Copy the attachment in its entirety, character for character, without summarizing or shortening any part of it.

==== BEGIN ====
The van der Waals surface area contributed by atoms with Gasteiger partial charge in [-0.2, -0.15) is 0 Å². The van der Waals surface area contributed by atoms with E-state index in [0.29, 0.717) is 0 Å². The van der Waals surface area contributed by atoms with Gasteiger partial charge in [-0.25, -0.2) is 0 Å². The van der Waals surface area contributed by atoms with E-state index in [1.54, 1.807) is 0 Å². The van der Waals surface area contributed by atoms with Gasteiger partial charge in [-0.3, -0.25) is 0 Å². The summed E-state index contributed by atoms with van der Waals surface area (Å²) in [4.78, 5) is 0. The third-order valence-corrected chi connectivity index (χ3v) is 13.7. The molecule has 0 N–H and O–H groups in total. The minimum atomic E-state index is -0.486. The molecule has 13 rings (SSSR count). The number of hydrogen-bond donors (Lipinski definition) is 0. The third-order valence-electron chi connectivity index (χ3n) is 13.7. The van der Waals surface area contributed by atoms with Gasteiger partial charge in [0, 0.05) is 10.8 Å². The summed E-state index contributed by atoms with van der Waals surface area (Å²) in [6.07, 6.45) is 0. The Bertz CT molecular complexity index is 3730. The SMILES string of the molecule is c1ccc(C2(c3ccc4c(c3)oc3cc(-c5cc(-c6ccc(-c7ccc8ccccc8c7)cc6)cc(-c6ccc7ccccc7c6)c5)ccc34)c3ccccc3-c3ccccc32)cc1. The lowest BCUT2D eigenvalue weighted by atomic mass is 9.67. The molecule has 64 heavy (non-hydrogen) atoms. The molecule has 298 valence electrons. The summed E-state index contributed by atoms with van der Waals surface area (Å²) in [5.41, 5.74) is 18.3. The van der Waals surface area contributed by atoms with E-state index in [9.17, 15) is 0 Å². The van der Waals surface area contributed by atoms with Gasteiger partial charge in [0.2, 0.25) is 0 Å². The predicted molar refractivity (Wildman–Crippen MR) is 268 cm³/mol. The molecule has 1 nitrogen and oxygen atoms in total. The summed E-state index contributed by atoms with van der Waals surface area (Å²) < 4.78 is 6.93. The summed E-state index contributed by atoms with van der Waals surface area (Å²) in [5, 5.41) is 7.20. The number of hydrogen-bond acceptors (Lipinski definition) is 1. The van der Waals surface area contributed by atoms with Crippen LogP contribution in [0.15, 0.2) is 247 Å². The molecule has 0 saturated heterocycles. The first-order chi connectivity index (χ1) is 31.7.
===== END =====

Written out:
The van der Waals surface area contributed by atoms with Gasteiger partial charge in [-0.2, -0.15) is 0 Å². The van der Waals surface area contributed by atoms with E-state index in [0.29, 0.717) is 0 Å². The van der Waals surface area contributed by atoms with Gasteiger partial charge in [-0.25, -0.2) is 0 Å². The van der Waals surface area contributed by atoms with E-state index in [1.54, 1.807) is 0 Å². The van der Waals surface area contributed by atoms with Gasteiger partial charge in [-0.3, -0.25) is 0 Å². The summed E-state index contributed by atoms with van der Waals surface area (Å²) in [4.78, 5) is 0. The third-order valence-corrected chi connectivity index (χ3v) is 13.7. The molecule has 0 N–H and O–H groups in total. The minimum atomic E-state index is -0.486. The molecule has 13 rings (SSSR count). The number of hydrogen-bond donors (Lipinski definition) is 0. The third-order valence-electron chi connectivity index (χ3n) is 13.7. The van der Waals surface area contributed by atoms with Gasteiger partial charge in [0, 0.05) is 10.8 Å². The summed E-state index contributed by atoms with van der Waals surface area (Å²) in [6.07, 6.45) is 0. The Bertz CT molecular complexity index is 3730. The SMILES string of the molecule is c1ccc(C2(c3ccc4c(c3)oc3cc(-c5cc(-c6ccc(-c7ccc8ccccc8c7)cc6)cc(-c6ccc7ccccc7c6)c5)ccc34)c3ccccc3-c3ccccc32)cc1. The lowest BCUT2D eigenvalue weighted by atomic mass is 9.67. The molecule has 64 heavy (non-hydrogen) atoms. The molecule has 298 valence electrons. The summed E-state index contributed by atoms with van der Waals surface area (Å²) in [5.41, 5.74) is 18.3. The van der Waals surface area contributed by atoms with E-state index in [9.17, 15) is 0 Å². The van der Waals surface area contributed by atoms with Gasteiger partial charge in [0.2, 0.25) is 0 Å². The predicted molar refractivity (Wildman–Crippen MR) is 268 cm³/mol. The molecule has 1 nitrogen and oxygen atoms in total. The summed E-state index contributed by atoms with van der Waals surface area (Å²) < 4.78 is 6.93. The summed E-state index contributed by atoms with van der Waals surface area (Å²) in [5, 5.41) is 7.20. The number of hydrogen-bond acceptors (Lipinski definition) is 1. The van der Waals surface area contributed by atoms with Crippen LogP contribution in [0.15, 0.2) is 247 Å². The molecule has 0 saturated heterocycles. The first-order chi connectivity index (χ1) is 31.7.